ATLANTA -- Remember how Dontrelle Willis used to slide head first and how upset it made his Marlins managers? After Jose Fernandez did the same thing Friday at Turner Field, manager Mike Redmond told the rookie pitcher not to do it again. [Here's the link to the video.]
Fernandez legged out a triple in the third inning in which he slid head-first into third base and scored the Marlins' only run in a 2-1 loss to the Braves. While Redmond applauded Fernandez's grit and determination, which was on full display against the Braves, he wasn't happy about the pitcher's sliding technique.
"I wouldn't haven't been disappointed if he stopped at second," Redmond said. "And I definitely wouldn't have been disappointed if he slid feet first instead of head first. I remember having a conversation with Dontrelle Willis, telling him 'Please, Dontrelle, don't ever do that again.' Dontrelle did it into home plate. Jose did it into third. And I hope we don't ever see that again."
Fernandez acknowleded his mistake.
"That's the way I play the game," Fernandez said. "I know it's not smart. I'll just try to learn from that. One play, that can end my career. It would be nice to grow up with this team and I would love to keep pitching, so that's something I can't let happen again. It's just the moment in the game."
Redmond said he admires the fire Fernandez brings to the game.
"I love the energy," Redmond said. "He brings a spark to our team when we need one. He's a special kid. He gives us everything he's got everytime he goes out there, and it's fun to watch."
Fernandez went six innings in what was a gritty performance, albeit a losing one. Afterward, he might have tipped his hand when he said he expected to face the Braves again when Atlanta visits South Florida on Sept. 9-12. If so, that would mean Fernandez will make two more starts, not one, before being shut down for the season.
Fernandez has now thrown 158 2/3 innings -- 12 innings shy of the 170-inning limit established for him by the team.
Fernandez provided more evidence of how he tries to make the game fun. Freddie Freeman homered off Fernandez in the first inning on a first-pitch change-up. When Freeman doubled off the wall in center his next at bat, the pitcher turned to him standing at second and smiled.
"I said 'How can I get you out?'" Fernandez said. "And he laughed."
When Freeman stepped to the plate in the sixth, Fernandez told him jokingly to "go back to the dugout." Fernandez struck out Freeman that time.
ATLANTA -- Frank Pulli, the former major league umpire who stepped outside the rules by turning to instant replay to settle a disputed call in a memorable 1999 Marlins game at Pro Player Stadium, has died at the age of 78.
"You know what? He was ahead of his time," said Braves manager Fredi Gonzalez.
The date was May 31, 1999, and Gonzalez had been designated to manage the Marlins briefly in the absence of John Boles, who missed several days due to a neck injury. Never in his wildest imagination did Gonzalez think he would be thrust into one of the most controversial plays in baseball history.
It all started when Cliff Floyd's fly ball in the fifth inning against the Cardinals struck part of the teal scoreboard in left. Floyd pulled up at second with what was ruled initially to be a double. But the Marlins argued it should have been a home run and, at first, the umpires agreed and credited Floyd with a round-tripper. But Pulli finally decided to take matters into his own hands, examined the replay, and changed the call back to a double.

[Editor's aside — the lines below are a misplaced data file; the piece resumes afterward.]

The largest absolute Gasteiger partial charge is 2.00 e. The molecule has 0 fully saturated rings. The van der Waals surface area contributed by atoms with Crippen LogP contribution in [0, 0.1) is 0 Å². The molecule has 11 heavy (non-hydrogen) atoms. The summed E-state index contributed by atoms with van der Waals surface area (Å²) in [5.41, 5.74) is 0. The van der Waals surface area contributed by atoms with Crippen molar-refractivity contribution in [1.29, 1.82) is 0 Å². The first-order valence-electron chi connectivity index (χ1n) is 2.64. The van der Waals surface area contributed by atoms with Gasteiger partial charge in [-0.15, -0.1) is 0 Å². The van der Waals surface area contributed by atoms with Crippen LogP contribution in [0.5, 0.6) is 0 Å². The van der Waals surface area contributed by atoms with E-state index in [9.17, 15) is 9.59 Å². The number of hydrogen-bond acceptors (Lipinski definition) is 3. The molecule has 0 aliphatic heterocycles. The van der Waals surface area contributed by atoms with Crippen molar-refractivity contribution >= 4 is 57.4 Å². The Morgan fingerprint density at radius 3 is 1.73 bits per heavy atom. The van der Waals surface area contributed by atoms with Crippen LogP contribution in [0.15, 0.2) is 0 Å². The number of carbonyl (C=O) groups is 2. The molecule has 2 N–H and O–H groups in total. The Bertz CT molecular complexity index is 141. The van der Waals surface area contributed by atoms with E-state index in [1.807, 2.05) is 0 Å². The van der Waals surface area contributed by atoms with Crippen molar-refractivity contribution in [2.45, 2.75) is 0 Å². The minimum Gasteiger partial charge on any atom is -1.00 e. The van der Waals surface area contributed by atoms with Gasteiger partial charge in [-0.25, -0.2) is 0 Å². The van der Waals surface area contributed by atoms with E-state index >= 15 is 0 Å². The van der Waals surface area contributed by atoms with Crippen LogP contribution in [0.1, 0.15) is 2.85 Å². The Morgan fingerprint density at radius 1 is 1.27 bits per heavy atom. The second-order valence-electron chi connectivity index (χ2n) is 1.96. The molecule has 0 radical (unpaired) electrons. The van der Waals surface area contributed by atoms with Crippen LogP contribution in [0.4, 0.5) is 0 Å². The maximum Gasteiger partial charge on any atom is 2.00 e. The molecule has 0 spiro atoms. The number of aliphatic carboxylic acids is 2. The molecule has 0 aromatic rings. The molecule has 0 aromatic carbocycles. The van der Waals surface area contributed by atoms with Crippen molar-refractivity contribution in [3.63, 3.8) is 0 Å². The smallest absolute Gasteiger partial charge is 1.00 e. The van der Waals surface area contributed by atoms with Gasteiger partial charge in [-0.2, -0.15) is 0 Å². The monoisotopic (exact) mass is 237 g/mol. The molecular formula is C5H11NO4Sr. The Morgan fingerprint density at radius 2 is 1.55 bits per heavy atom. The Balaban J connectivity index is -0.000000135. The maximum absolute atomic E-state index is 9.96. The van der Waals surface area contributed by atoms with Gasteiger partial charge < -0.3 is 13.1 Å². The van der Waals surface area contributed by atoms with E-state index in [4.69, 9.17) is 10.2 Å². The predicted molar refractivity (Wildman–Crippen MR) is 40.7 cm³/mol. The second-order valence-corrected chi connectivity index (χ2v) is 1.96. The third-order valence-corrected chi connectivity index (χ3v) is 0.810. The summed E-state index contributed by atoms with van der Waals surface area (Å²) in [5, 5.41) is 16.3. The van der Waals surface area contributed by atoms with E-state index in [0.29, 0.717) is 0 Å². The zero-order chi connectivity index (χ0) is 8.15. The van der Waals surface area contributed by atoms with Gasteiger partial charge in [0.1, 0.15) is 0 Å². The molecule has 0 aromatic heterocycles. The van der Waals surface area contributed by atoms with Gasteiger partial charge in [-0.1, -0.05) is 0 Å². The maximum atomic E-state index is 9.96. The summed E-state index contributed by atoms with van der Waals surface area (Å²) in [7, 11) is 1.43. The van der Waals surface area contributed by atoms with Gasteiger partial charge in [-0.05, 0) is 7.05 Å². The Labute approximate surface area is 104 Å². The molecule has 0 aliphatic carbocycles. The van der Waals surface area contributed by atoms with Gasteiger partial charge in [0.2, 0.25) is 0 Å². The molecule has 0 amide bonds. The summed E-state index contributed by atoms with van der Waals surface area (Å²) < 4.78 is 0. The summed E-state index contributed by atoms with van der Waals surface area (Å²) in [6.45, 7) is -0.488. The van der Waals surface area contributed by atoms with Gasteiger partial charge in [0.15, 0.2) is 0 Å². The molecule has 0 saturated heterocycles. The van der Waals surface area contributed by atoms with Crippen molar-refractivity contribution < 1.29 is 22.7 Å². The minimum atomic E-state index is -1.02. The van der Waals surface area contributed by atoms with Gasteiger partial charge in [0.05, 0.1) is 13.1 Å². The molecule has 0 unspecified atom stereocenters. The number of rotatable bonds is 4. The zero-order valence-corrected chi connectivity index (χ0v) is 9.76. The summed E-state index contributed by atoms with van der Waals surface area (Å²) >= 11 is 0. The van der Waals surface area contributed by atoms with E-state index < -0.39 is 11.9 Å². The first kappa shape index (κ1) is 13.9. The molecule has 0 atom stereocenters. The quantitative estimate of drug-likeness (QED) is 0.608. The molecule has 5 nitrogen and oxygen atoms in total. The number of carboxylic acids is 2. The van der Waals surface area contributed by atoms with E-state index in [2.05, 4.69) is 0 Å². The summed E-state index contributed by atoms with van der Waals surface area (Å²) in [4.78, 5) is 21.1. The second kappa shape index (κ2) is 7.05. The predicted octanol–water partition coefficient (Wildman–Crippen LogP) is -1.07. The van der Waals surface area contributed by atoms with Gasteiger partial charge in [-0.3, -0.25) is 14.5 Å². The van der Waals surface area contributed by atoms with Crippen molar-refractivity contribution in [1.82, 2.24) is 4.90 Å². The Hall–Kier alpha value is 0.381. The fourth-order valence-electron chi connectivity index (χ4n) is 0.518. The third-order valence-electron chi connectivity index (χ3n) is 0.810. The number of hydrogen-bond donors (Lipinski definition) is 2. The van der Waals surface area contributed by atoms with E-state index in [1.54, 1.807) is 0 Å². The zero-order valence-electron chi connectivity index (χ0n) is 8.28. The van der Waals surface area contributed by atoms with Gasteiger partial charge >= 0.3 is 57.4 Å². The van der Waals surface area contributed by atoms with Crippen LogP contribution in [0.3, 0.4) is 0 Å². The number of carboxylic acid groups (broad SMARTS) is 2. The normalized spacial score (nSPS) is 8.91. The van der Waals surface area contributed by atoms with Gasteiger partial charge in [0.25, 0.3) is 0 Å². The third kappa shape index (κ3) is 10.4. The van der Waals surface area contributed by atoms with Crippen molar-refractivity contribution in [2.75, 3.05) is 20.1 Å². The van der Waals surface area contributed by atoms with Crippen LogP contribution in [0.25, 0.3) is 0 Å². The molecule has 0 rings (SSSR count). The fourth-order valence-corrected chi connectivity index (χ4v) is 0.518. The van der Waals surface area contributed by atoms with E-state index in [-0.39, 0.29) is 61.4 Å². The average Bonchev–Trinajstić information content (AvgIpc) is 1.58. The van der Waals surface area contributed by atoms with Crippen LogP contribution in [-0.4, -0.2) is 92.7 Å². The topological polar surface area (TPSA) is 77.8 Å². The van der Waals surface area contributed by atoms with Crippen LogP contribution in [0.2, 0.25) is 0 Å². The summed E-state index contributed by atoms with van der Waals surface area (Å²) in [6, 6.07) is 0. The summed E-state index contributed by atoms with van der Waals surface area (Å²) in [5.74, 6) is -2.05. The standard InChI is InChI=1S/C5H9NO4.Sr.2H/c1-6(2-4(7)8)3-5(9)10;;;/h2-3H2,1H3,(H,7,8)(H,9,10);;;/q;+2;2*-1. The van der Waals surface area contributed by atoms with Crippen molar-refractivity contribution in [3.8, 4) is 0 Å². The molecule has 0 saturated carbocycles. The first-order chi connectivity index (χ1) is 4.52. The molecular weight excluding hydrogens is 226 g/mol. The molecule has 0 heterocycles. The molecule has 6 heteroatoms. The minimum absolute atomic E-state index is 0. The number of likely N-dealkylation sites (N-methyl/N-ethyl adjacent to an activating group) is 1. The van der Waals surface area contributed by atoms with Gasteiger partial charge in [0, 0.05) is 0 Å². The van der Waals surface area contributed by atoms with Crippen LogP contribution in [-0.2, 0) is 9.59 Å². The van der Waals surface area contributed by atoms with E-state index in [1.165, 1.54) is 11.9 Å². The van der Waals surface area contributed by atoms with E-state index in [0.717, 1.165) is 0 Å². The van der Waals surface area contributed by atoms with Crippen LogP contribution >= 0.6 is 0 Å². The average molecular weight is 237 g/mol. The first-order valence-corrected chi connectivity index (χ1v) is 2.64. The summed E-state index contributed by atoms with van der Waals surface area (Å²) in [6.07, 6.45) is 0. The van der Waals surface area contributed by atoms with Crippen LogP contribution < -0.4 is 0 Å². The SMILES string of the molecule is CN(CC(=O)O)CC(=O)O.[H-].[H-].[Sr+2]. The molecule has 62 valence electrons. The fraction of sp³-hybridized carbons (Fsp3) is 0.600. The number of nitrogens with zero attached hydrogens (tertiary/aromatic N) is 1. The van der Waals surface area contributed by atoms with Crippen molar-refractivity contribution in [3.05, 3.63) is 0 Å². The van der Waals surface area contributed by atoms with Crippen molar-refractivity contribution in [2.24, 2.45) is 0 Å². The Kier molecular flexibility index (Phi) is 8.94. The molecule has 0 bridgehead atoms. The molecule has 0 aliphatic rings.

Gonzalez went to Pulli and said the Marlins were playing the game under protest.
"I remember a couple of things," Gonzalez recalled. "I remember me saying to pitching coach Rich) Dubee, 'I think I'm going to protest this game' and he said, 'I think you're on your own on that one.' And I remember the way Frank Pulli handled it when I lodged the protest. He was a gentleman. He said 'Sure, no problem. You can do that.'"
While the home run call was ultimately upheld, Pulli was admonished by the league office for overstepping the rules by turning to instant replay. Now, of course, replay is permitted on boundary calls like the one that created such an uproar 14 years ago.
A.J. RAMOS PILING UP THE K'S
The Marlins' A.J. Ramos is tied with Cody Allen of the Indians for second-most strikeouts in the majors among rookie relievers. Trevor Rosenthal of the Cardinals leads the way with 87.
"I've thrown a lot of innings (68 2/3) so I've had ample opportunities to strike out people, and I guess I've taken full advantage of that," Ramos said.
Ramos is proudest of his consistency. He's been one of the Marlins' most dependable relievers.
"That's one of the main things, try to be consistent with what I do, try to be the same guy every time," he said.
Ramos can credit first baseman Logan Morrison for one of his whiffs. After Morrison bailed out on a foul ball for what would have been the third out in Washington on Wednesday when he heard a fan yell "I got it! I got it!," Ramos promptly whiffed the hitter, Ryan Zimmerman, on the next pitch.
"Sometimes when you're out there, you're like 'Catch it, please,' because you're struggling,'" Ramos said. "But that time I thought, 'If he misses it or it goes foul, that's fine.' I thought I could get him with the next pitch."
RYAN WEBB FINE
One day after being struck in the back by a line drive while stretching in foul territory during batting practice, Marlins reliever Ryan Webb said he was good to go and could pitch if needed. Webb had to be led off the field after being smoked in the back by a Nationals hitter during batting practice. Since he had been used in long relief the previous night, going 3 1/3 innings following a rain delay, he wouldn't have been available to pitch anyway on Thursday.
WAIT 'TIL NEXT YEAR
In case you missed it, the Marlins were eliminated from the N.L. East race on Thursday.